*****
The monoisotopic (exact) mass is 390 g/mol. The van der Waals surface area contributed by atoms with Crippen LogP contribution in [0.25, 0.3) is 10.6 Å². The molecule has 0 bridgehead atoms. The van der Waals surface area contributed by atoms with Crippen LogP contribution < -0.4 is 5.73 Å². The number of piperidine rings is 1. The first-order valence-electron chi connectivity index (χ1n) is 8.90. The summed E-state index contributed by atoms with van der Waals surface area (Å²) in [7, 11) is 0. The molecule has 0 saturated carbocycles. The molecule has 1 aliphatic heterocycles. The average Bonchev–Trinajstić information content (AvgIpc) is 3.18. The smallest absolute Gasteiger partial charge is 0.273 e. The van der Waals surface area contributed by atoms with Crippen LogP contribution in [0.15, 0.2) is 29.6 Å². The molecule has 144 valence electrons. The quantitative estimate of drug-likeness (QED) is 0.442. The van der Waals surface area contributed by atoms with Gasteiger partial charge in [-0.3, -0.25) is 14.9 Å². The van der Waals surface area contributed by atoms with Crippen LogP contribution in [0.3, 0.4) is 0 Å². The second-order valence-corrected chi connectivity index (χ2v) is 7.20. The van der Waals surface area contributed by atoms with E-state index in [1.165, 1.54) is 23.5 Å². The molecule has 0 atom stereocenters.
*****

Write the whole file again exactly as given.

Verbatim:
The monoisotopic (exact) mass is 390 g/mol. The van der Waals surface area contributed by atoms with Crippen LogP contribution in [0.25, 0.3) is 10.6 Å². The molecule has 0 bridgehead atoms. The van der Waals surface area contributed by atoms with Crippen LogP contribution < -0.4 is 5.73 Å². The number of piperidine rings is 1. The first-order valence-electron chi connectivity index (χ1n) is 8.90. The summed E-state index contributed by atoms with van der Waals surface area (Å²) in [7, 11) is 0. The molecule has 0 saturated carbocycles. The molecule has 1 aliphatic heterocycles. The average Bonchev–Trinajstić information content (AvgIpc) is 3.18. The smallest absolute Gasteiger partial charge is 0.273 e. The van der Waals surface area contributed by atoms with Crippen LogP contribution in [0.15, 0.2) is 29.6 Å². The molecule has 144 valence electrons. The quantitative estimate of drug-likeness (QED) is 0.442. The van der Waals surface area contributed by atoms with Gasteiger partial charge in [-0.3, -0.25) is 14.9 Å². The van der Waals surface area contributed by atoms with Crippen LogP contribution in [0.3, 0.4) is 0 Å². The second-order valence-corrected chi connectivity index (χ2v) is 7.20. The van der Waals surface area contributed by atoms with E-state index in [1.165, 1.54) is 23.5 Å². The molecule has 0 atom stereocenters.